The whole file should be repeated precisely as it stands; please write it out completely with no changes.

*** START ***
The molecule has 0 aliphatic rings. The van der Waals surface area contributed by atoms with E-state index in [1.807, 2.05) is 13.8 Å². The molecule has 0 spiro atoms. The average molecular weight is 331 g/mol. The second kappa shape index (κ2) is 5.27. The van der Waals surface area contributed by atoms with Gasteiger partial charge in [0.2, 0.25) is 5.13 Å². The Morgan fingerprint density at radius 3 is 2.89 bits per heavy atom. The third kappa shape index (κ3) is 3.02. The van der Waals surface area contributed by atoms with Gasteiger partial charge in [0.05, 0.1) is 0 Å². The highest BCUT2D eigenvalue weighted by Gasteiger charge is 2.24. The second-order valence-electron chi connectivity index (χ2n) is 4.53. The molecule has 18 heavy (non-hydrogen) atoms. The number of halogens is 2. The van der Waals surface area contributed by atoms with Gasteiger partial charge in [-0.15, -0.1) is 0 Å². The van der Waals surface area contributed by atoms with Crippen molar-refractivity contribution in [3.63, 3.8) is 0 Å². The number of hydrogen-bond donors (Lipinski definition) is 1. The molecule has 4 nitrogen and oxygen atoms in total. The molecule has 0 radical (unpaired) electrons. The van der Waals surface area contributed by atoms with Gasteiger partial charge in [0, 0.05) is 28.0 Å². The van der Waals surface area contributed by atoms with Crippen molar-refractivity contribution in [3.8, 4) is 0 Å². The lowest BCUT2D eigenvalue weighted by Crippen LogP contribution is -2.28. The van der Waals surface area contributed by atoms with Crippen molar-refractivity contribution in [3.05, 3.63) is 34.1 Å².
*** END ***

The molecule has 0 aliphatic rings. The van der Waals surface area contributed by atoms with E-state index in [1.807, 2.05) is 13.8 Å². The molecule has 0 spiro atoms. The average molecular weight is 331 g/mol. The second kappa shape index (κ2) is 5.27. The van der Waals surface area contributed by atoms with Gasteiger partial charge in [0.2, 0.25) is 5.13 Å². The Morgan fingerprint density at radius 3 is 2.89 bits per heavy atom. The third kappa shape index (κ3) is 3.02. The van der Waals surface area contributed by atoms with Gasteiger partial charge in [0.05, 0.1) is 0 Å². The highest BCUT2D eigenvalue weighted by Gasteiger charge is 2.24. The second-order valence-electron chi connectivity index (χ2n) is 4.53. The molecule has 18 heavy (non-hydrogen) atoms. The number of halogens is 2. The van der Waals surface area contributed by atoms with Gasteiger partial charge in [-0.15, -0.1) is 0 Å². The van der Waals surface area contributed by atoms with Crippen molar-refractivity contribution in [3.63, 3.8) is 0 Å². The number of hydrogen-bond donors (Lipinski definition) is 1. The molecule has 4 nitrogen and oxygen atoms in total. The molecule has 0 radical (unpaired) electrons. The van der Waals surface area contributed by atoms with Gasteiger partial charge in [0, 0.05) is 28.0 Å². The van der Waals surface area contributed by atoms with Crippen molar-refractivity contribution in [3.8, 4) is 0 Å². The lowest BCUT2D eigenvalue weighted by Crippen LogP contribution is -2.28. The van der Waals surface area contributed by atoms with Crippen molar-refractivity contribution in [3.05, 3.63) is 34.1 Å².